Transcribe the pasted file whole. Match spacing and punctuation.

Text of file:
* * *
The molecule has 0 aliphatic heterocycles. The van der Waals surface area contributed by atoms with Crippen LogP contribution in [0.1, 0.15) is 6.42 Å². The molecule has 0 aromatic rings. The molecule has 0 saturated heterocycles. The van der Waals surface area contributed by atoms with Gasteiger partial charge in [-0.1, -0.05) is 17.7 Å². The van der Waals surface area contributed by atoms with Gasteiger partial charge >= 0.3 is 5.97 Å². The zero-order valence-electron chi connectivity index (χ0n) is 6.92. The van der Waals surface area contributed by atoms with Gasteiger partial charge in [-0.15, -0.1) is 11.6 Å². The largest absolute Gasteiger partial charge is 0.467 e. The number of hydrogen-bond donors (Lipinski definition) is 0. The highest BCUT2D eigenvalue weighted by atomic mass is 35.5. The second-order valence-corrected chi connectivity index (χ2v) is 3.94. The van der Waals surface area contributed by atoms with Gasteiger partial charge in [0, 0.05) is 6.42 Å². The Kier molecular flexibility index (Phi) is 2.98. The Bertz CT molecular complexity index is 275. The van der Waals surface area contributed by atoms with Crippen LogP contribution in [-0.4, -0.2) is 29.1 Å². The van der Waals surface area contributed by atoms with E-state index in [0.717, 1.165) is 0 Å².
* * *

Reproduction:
The molecule has 0 aliphatic heterocycles. The van der Waals surface area contributed by atoms with Crippen LogP contribution in [0.1, 0.15) is 6.42 Å². The molecule has 0 aromatic rings. The molecule has 0 saturated heterocycles. The van der Waals surface area contributed by atoms with Gasteiger partial charge in [-0.1, -0.05) is 17.7 Å². The van der Waals surface area contributed by atoms with Gasteiger partial charge >= 0.3 is 5.97 Å². The zero-order valence-electron chi connectivity index (χ0n) is 6.92. The van der Waals surface area contributed by atoms with Gasteiger partial charge in [-0.15, -0.1) is 11.6 Å². The largest absolute Gasteiger partial charge is 0.467 e. The number of hydrogen-bond donors (Lipinski definition) is 0. The highest BCUT2D eigenvalue weighted by atomic mass is 35.5. The second-order valence-corrected chi connectivity index (χ2v) is 3.94. The van der Waals surface area contributed by atoms with Gasteiger partial charge in [0, 0.05) is 6.42 Å². The Kier molecular flexibility index (Phi) is 2.98. The Bertz CT molecular complexity index is 275. The van der Waals surface area contributed by atoms with Crippen LogP contribution in [-0.4, -0.2) is 29.1 Å². The van der Waals surface area contributed by atoms with E-state index in [0.717, 1.165) is 0 Å².